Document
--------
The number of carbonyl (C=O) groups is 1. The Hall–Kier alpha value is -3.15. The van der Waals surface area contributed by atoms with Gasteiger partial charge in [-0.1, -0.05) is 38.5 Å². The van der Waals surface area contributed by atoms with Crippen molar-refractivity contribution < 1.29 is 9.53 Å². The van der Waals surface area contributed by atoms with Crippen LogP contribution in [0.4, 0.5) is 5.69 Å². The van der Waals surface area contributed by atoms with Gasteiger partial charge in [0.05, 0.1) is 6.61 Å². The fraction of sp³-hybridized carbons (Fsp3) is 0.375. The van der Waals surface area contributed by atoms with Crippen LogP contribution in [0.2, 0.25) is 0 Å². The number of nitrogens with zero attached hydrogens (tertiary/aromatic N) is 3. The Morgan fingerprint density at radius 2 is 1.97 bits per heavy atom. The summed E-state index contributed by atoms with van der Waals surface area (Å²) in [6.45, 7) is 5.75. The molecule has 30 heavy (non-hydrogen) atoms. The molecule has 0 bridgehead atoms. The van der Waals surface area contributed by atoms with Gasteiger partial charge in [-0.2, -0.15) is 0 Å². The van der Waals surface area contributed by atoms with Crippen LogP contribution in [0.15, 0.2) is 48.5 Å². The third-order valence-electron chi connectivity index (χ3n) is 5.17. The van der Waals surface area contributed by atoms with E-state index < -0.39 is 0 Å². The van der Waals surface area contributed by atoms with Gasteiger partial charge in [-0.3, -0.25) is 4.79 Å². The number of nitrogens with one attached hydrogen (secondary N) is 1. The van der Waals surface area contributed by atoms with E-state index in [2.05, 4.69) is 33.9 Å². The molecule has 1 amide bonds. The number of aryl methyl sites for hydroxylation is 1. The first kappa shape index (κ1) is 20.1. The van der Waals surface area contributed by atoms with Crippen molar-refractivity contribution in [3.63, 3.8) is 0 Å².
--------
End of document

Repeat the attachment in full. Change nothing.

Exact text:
The number of carbonyl (C=O) groups is 1. The Hall–Kier alpha value is -3.15. The van der Waals surface area contributed by atoms with Gasteiger partial charge in [-0.1, -0.05) is 38.5 Å². The van der Waals surface area contributed by atoms with Crippen molar-refractivity contribution < 1.29 is 9.53 Å². The van der Waals surface area contributed by atoms with Crippen LogP contribution in [0.4, 0.5) is 5.69 Å². The van der Waals surface area contributed by atoms with Gasteiger partial charge in [0.05, 0.1) is 6.61 Å². The fraction of sp³-hybridized carbons (Fsp3) is 0.375. The van der Waals surface area contributed by atoms with Crippen LogP contribution in [0.2, 0.25) is 0 Å². The number of nitrogens with zero attached hydrogens (tertiary/aromatic N) is 3. The Morgan fingerprint density at radius 2 is 1.97 bits per heavy atom. The summed E-state index contributed by atoms with van der Waals surface area (Å²) in [6.45, 7) is 5.75. The molecule has 30 heavy (non-hydrogen) atoms. The molecule has 0 bridgehead atoms. The van der Waals surface area contributed by atoms with Gasteiger partial charge in [-0.2, -0.15) is 0 Å². The van der Waals surface area contributed by atoms with Crippen LogP contribution in [0.15, 0.2) is 48.5 Å². The third-order valence-electron chi connectivity index (χ3n) is 5.17. The van der Waals surface area contributed by atoms with E-state index < -0.39 is 0 Å². The van der Waals surface area contributed by atoms with Gasteiger partial charge in [-0.3, -0.25) is 4.79 Å². The number of nitrogens with one attached hydrogen (secondary N) is 1. The van der Waals surface area contributed by atoms with E-state index in [2.05, 4.69) is 33.9 Å². The molecule has 1 amide bonds. The number of aryl methyl sites for hydroxylation is 1. The first kappa shape index (κ1) is 20.1. The van der Waals surface area contributed by atoms with Crippen molar-refractivity contribution in [3.63, 3.8) is 0 Å².